CSU opens new Shortgrass Steppe Research and Interpretation Center
Since the days following the Dust Bowl, Colorado State University (CSU) researchers have headed to a spot on the eastern Plains to study everything from cattle grazing to prairie dog plague. The research facilities, originally built in the 1960s, were a modest group of “temporary” buildings that had to do for the last 50 years.
That research station 32 miles east of Fort Collins, CO—known as the Shortgrass Steppe Research and Interpretation Center— now is being expanded to serve researchers as well as community groups. In the past 18 months, the center has added housing and classrooms to accommodate as many as 30 overnight guests and 100 day guests. The facility also offers two smaller meeting rooms for about 10 to 15 and a small catering kitchen.
CSU’s Office of the Vice President for Research will host an open house from 1-4 p.m. Friday, Nov. 12 to showcase some of the research activities on the site.
The open house is open to the public. Food will be served; registration is required because of limited space. A motor coach will be available to transport attendees from the CSU campus to the site. The coach leaves at noon and returns by 4:30 p.m.
To RSVP and register, go to http://vpr.colostate.edu/ pages/rsvp_SGS.asp.
“While this center is largely attracting scientists, our hope is that it also serves as a resource for a wide variety of visitors interested in getting away for workshops, small conferences, retreats and opportunities such as bird-watching, viewing wildflowers and star-gazing,” said Bill Farland, vice president for Research at CSU. “This is a rare opportunity to connect with some of the history and beauty of the grasslands.”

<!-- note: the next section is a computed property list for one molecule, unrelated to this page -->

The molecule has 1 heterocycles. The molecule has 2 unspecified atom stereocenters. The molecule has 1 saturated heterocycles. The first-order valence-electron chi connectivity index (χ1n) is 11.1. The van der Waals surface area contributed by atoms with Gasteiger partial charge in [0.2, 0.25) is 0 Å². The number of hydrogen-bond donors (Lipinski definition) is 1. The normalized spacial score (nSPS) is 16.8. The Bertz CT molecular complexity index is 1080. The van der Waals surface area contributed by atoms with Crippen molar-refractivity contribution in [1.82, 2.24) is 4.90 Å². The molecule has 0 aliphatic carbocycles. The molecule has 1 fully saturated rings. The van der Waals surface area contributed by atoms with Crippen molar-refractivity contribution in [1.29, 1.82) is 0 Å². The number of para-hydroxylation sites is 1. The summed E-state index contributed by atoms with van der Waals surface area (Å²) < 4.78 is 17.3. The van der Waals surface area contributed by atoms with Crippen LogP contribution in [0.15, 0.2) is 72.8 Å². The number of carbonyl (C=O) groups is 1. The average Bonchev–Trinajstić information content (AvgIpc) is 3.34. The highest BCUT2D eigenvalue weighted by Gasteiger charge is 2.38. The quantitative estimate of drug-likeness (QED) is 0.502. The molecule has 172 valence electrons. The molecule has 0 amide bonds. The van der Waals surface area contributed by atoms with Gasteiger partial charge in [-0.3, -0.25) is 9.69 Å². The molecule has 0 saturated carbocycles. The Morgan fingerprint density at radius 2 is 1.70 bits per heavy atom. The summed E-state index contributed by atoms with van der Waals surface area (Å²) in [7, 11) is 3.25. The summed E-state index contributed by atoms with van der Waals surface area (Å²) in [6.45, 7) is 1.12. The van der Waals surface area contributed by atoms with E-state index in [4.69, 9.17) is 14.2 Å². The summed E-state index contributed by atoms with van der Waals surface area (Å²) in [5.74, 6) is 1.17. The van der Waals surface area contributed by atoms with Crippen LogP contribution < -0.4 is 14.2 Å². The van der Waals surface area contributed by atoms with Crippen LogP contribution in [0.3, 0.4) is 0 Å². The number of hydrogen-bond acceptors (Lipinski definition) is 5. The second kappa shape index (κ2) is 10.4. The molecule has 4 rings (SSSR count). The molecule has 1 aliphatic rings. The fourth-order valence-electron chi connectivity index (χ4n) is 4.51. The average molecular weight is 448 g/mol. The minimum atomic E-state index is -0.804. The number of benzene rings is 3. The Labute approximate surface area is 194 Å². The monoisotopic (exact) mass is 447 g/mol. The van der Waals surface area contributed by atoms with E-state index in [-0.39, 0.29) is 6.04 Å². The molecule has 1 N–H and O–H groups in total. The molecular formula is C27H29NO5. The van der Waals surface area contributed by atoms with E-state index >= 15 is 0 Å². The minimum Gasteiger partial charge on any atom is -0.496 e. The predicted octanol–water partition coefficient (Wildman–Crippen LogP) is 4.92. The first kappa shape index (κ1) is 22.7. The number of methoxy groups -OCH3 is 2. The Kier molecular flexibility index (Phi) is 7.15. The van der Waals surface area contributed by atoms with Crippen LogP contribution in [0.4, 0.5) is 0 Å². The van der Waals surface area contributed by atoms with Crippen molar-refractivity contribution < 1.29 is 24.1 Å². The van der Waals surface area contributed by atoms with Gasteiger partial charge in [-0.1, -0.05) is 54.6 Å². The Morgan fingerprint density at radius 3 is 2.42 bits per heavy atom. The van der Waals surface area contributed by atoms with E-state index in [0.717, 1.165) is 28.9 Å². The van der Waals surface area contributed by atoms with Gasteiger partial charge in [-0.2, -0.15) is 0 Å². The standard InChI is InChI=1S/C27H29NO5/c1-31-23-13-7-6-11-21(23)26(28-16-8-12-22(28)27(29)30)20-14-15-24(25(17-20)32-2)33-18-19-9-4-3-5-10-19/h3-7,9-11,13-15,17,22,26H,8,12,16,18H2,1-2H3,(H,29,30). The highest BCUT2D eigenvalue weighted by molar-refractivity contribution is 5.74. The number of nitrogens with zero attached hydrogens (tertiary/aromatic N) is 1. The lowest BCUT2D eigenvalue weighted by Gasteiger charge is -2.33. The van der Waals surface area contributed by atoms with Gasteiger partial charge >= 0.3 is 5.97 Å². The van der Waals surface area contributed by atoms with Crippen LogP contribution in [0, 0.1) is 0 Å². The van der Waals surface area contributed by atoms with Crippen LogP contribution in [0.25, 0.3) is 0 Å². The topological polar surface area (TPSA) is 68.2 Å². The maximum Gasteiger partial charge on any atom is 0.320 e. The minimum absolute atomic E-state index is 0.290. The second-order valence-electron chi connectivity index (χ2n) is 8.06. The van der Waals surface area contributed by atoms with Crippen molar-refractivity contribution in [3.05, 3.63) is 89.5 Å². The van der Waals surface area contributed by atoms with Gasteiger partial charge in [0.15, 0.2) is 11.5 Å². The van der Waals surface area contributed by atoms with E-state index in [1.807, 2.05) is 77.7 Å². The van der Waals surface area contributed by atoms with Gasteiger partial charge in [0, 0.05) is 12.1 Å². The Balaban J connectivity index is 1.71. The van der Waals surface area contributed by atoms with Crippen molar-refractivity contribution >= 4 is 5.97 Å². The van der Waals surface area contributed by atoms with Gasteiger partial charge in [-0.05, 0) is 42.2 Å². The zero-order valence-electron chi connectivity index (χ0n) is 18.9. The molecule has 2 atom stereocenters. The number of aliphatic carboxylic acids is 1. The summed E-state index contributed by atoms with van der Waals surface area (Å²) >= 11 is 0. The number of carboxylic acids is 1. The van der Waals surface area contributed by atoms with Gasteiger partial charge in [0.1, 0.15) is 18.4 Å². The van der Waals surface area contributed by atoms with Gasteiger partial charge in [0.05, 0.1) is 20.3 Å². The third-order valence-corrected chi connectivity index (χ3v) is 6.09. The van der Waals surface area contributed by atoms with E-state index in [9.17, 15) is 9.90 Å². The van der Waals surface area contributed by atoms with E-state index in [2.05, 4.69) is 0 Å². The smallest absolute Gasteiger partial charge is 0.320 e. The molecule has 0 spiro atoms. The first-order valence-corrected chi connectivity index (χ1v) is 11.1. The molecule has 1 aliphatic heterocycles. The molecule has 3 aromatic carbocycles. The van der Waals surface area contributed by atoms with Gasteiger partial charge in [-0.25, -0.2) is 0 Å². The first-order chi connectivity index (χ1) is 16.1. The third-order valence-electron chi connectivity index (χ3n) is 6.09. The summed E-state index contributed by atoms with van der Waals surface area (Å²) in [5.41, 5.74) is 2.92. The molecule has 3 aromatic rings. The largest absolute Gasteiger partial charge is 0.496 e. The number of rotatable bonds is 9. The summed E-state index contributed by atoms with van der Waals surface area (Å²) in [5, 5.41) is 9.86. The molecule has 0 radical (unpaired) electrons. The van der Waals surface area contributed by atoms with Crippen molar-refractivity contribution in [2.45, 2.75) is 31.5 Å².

Besides classes from CSU, the facility has been used by such groups as the Denver Audubon Society for birdwatching weekends and writers from the University of Wyoming, said Mike Antolin, biology professor and director of the Shortgrass Steppe Research and Interpretation Center.
Researchers using the facility are largely from the university’s College of Agricultural Sciences, the College of Natural Sciences, and the Warner College of Natural Resources.
“This site has full-circle views of the Plains to the Chalk Bluffs and Wyoming to the north, and the Rocky Mountains to the west.
Abundant wildlife live in the area, including pronghorn antelope, meadowlarks, lark buntings, mountain plovers, migrating and resident hawks, coyotes, swift fox, badgers, burrowing owls and prairie dogs,” Antolin said.
The site is adjacent to the Central Plains Experimental Range, established by the Department of Agriculture in 1939 after the Dust Bowl to study the sustainability of cattle grazing. The nearby Pawnee National Grassland provides additional research areas and ample opportunities for hiking, biking, horseback riding and other recreational activities at the Pawnee Buttes and other backcountry locations.
Since the 1960s, the area has been the site for broader studies of grassland ecosystems, most recently by the Shortgrass Steppe Long-Term Ecological Research Project funded by the National Science Foundation. Researchers, K-16 teachers and students have continuously studied and visited the area. The mission of the center is to provide state-of-the-art facilities to support research and education and to foster appreciation and understanding of the North American grasslands. — WLJ